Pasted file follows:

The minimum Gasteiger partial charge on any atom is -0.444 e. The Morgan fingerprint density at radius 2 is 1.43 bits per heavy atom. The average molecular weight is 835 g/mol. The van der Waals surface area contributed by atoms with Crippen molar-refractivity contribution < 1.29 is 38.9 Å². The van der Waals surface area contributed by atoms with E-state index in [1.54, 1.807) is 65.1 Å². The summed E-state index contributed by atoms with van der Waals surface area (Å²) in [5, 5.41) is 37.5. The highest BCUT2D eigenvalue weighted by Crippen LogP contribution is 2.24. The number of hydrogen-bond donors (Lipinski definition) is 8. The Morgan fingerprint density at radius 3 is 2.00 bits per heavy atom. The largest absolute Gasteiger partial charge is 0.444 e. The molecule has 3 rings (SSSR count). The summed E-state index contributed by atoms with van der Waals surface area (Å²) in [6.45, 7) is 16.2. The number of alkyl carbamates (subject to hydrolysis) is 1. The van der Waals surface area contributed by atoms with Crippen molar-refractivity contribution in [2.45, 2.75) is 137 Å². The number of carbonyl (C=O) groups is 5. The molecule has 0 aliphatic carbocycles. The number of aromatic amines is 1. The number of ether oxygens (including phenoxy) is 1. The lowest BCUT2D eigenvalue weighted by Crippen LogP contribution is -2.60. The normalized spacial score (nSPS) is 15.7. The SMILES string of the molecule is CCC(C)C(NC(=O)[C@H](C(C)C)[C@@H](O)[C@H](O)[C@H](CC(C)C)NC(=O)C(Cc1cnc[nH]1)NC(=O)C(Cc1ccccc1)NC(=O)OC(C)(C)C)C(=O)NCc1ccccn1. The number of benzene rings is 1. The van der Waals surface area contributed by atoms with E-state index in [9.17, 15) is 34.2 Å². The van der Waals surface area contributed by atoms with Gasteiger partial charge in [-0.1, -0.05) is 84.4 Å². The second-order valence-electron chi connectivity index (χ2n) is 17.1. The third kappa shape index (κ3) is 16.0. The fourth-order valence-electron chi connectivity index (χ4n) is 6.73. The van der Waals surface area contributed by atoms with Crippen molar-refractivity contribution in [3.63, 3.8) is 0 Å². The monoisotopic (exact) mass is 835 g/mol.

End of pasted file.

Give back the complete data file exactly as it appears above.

The minimum Gasteiger partial charge on any atom is -0.444 e. The Morgan fingerprint density at radius 2 is 1.43 bits per heavy atom. The average molecular weight is 835 g/mol. The van der Waals surface area contributed by atoms with Crippen molar-refractivity contribution < 1.29 is 38.9 Å². The van der Waals surface area contributed by atoms with E-state index in [1.54, 1.807) is 65.1 Å². The summed E-state index contributed by atoms with van der Waals surface area (Å²) in [5, 5.41) is 37.5. The highest BCUT2D eigenvalue weighted by Crippen LogP contribution is 2.24. The number of hydrogen-bond donors (Lipinski definition) is 8. The Morgan fingerprint density at radius 3 is 2.00 bits per heavy atom. The largest absolute Gasteiger partial charge is 0.444 e. The molecule has 3 rings (SSSR count). The summed E-state index contributed by atoms with van der Waals surface area (Å²) in [6.45, 7) is 16.2. The number of alkyl carbamates (subject to hydrolysis) is 1. The van der Waals surface area contributed by atoms with Crippen molar-refractivity contribution in [2.45, 2.75) is 137 Å². The number of carbonyl (C=O) groups is 5. The molecule has 0 aliphatic carbocycles. The number of aromatic amines is 1. The number of ether oxygens (including phenoxy) is 1. The lowest BCUT2D eigenvalue weighted by Crippen LogP contribution is -2.60. The normalized spacial score (nSPS) is 15.7. The SMILES string of the molecule is CCC(C)C(NC(=O)[C@H](C(C)C)[C@@H](O)[C@H](O)[C@H](CC(C)C)NC(=O)C(Cc1cnc[nH]1)NC(=O)C(Cc1ccccc1)NC(=O)OC(C)(C)C)C(=O)NCc1ccccn1. The number of benzene rings is 1. The van der Waals surface area contributed by atoms with E-state index in [9.17, 15) is 34.2 Å². The van der Waals surface area contributed by atoms with Gasteiger partial charge in [-0.1, -0.05) is 84.4 Å². The second-order valence-electron chi connectivity index (χ2n) is 17.1. The third kappa shape index (κ3) is 16.0. The fourth-order valence-electron chi connectivity index (χ4n) is 6.73. The van der Waals surface area contributed by atoms with Crippen molar-refractivity contribution in [3.63, 3.8) is 0 Å². The monoisotopic (exact) mass is 835 g/mol.